In this encore episode, I’ll teach you how to piss the jury off. But not in the way you might expect. 😉
By the way, if your opening is over 30 minutes long, then you're abso-fucking-lutely pissing them off. In a really bad (and wrong) way.
That's not what I'm talking about here. I'm talking about pissing them off to a point where you motivate them to act.
ENCORE EPISODE TRANSCRIPTION
Hello Darlings. Sari De La Motte here with you, the Attorney Whisperer, for another episode of From Hostage to Hero.
I'm so glad to be with you today. We're going to start with the reader shout out. And this one is from Jim L, five star review at Trial Guides and he says, "Excellent information. It should be in your arsenal to assist you at trial if you truly want to improve as a trial lawyer." Well thank you Jim, I appreciate your review. And if you have not reviewed the book or the podcast yet, please do so.
You can go to trialguides.com to review the book there. Or wherever you listen to your podcast, just hit the star review. Of course, if you write a comment, I read every single one of those. And you may just get a shout-out here on the podcast.
We're so glad that you're with us, and I am so glad to be talking to you today. Particularly about how to piss off the jury. Let me say that again, how to piss off the jury in opening.
So, what we don't want to do is piss them off in a bad way. Meaning we're not going to do things that are going to get under their skin, let me name a few of those. Like an opening that is over 30 minutes long. Yes, you heard me correctly. Anything over 30 minutes long, you're getting close to pissing off the jury. In the bad way.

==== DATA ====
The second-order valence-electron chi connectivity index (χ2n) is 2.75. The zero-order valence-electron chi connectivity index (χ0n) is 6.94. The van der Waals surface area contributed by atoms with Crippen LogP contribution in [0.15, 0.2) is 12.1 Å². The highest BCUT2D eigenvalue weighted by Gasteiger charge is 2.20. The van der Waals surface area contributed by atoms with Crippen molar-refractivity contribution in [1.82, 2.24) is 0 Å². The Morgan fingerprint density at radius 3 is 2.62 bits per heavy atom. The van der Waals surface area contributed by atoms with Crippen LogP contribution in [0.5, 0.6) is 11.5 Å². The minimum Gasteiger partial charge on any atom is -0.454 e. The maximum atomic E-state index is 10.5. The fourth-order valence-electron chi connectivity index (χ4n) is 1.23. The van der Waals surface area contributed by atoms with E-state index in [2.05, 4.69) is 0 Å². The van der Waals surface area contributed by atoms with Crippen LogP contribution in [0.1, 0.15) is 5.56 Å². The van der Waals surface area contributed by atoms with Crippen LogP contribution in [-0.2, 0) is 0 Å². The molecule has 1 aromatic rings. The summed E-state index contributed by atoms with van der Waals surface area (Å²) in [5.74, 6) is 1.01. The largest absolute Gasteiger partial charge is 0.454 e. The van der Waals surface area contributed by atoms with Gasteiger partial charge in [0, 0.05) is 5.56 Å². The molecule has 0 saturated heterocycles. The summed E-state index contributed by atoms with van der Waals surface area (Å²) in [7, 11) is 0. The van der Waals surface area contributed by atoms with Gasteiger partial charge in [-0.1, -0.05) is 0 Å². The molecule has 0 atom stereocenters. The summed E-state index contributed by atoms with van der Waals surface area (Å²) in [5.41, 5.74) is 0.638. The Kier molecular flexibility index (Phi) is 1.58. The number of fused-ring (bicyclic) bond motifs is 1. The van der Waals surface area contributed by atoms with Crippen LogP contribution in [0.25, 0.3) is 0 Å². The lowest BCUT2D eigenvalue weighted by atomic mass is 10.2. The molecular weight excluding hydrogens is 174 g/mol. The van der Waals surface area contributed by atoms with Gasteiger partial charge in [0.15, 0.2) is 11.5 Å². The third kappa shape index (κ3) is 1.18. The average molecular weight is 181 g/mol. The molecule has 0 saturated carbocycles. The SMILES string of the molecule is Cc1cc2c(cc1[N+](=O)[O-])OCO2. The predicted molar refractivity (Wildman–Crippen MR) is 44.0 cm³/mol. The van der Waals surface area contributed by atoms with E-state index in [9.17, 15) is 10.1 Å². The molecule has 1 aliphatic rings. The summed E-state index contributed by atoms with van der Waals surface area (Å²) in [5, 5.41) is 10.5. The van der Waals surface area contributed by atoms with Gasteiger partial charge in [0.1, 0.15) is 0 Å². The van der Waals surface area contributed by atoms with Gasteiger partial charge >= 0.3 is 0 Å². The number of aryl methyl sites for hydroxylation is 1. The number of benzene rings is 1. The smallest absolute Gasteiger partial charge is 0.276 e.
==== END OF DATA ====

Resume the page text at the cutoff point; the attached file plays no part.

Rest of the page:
Gimmicky things, using language they don't understand. Giving them information, too much information too quickly, speaking too quickly, not taking enough ownership, all of the things. Right? Those are the bad ways to piss off the jury in opening. But what we're talking about today is how to get to your piss-off point.
We know that the number one way to win trial is to get jurors to act, right? That's why what you do is so difficult. Is because it's easiest to do nothing. Your job as a plaintiff trial attorney is to get the jurors to actually take action, and we need to motivate them to act.
Now, we do that primarily in the H2H method by getting them to care. Meaning getting them enrolled and invested, and we do that in the voir dire process. But it's even better if we can get them pissed off.
Now I'm not saying that we're trying to manipulate, that we're trying to use a gimmick here, that we're trying to do something to get their emotions involved in a way that is unethical. That is not what I'm saying. I hope you know by now that that is not the way that I do things, and the way that I teach you to do things.
But what we are talking about today is how to get them upset at something that is actually upsetting. And we're going to talk about how to do that in my most favorite part of the opening template, which I call the teaching section. Yes, in the book, I call it the Educate The Jury section. I don't know why I had to get all fancy in the book, you hear me talk about it all the time. It's just the plain old teaching section.
And for those of you who don't have the book, the template begins with a hook, where we hook the jury into wanting to listen to what's to come. Then we go into the teaching section, and then we tell the defendant's story, and then so on and so forth. So we're really going to be talking about those second and third pieces.